March Madness is already upon us, folks. And what better way to celebrate the immediate demise of your office pool bracket than with a look at the unexpected, beguiling and ambitious videogames that took basketball not as their subject, but as their inspiration? These are the five best (or worst) basketball videogames that are not really about basketball.
NBA Baller Beats was supposed to be a big deal. The trailer was narrated by Common, the same guy who just won an Oscar last month for co-writing a song about the civil rights movement and our country’s ongoing struggle for racial equality. “It begins this way for all of us,” Common says, a sweaty gentleman dribbling a basketball in a gym. “Discipline. Determination. And dedication.” Jump-cut to that same guy dribbling that same ball but in his living room in front of his TV. Baller Beats uses the Kinect to monitor your actual movement in time with on-screen instructions, all in time to a music track. The experience is half-skill workout, half-rhythm game.
WHAT IT’S REALLY ABOUT: Equal parts Tim Hardaway Simulator and Downstairs Neighbor Revenge.
Contemporary sports games are too often funneled down the same narrow channels: Here are your professional players, here is your Season campaign, here are your tracked statistics. Games from yesteryear took sports and used their physical exertions as building blocks for new experiences. World Class Track Meet was an NES game that used the Power Pad, that red-and-blue plastic bubble mat and in some ways the precursor to Dance Dance Revolution. You pumped your feet in place; you watched as your on-screen avatar ran faster. The phenomenon of Wii Sports in 2006 hinged on that same digital mimicry; you swing your arm, you hit the ball. Six years later, Baller Beats put the ball in your hand.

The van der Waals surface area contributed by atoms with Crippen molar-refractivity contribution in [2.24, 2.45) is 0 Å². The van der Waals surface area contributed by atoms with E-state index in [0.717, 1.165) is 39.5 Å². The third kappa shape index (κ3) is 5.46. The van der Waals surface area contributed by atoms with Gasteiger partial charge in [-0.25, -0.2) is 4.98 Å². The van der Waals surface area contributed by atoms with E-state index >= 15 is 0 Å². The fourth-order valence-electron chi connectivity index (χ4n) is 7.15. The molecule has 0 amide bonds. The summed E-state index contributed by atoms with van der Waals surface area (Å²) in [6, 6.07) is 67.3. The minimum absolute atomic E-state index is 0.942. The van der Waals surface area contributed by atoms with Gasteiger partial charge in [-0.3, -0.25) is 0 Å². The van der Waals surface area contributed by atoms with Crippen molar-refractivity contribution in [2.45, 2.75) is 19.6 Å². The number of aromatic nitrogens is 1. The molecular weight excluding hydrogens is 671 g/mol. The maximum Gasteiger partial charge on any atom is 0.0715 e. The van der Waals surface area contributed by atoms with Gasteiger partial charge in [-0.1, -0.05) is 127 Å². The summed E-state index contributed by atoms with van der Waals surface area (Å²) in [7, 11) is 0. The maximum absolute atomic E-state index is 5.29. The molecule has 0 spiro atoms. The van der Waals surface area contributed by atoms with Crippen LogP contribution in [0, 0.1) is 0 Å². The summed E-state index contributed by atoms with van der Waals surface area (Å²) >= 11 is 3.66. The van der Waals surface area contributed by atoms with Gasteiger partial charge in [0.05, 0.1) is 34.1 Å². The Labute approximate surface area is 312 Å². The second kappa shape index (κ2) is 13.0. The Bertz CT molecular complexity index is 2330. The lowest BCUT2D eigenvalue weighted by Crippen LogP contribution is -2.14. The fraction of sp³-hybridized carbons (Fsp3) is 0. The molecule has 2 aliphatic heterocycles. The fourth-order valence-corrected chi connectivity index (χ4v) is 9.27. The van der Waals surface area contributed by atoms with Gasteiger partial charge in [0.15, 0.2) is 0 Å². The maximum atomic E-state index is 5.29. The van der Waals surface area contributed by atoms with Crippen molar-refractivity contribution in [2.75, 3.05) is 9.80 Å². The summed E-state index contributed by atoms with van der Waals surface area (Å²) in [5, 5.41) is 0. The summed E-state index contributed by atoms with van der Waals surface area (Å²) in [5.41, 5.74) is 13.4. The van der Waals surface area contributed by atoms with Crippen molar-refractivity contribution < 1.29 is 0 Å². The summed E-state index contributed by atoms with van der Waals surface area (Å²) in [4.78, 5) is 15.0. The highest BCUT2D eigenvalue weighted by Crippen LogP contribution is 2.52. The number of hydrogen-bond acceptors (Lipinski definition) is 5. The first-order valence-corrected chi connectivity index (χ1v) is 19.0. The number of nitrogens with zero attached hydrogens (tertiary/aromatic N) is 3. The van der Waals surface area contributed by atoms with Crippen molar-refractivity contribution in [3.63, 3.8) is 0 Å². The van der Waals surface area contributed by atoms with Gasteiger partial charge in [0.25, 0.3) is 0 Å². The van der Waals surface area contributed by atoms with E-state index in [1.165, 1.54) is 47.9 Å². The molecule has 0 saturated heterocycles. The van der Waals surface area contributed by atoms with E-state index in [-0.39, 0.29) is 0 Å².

But there’s a reason Wii Sports didn’t ship with an actual racquet; most living rooms have lamps, or roommates, or dogs, various fragile objects not interested in being thwacked for the sake of a high score. Baller Beats fails in the same way most any game requiring the Kinect fails: You need too much space and perfect circumstances to play as intended. If your hardwood floor is parquet and you aspire to Globetrotter status, fire up Baller Beats. Just be ready for the noise complaints.
My middle school basketball jersey number was 33, in honor of my favorite player, LSU’s Shaquille O’Neal. Such was my delusion that, to focus on my game, I quit taking piano lessons, as they took place at the same time as after-school practice. That same year I would stop growing vertically. The choice—to stop learning how to play a beautiful instrument to spend time honing my scrappy defense—haunts me still.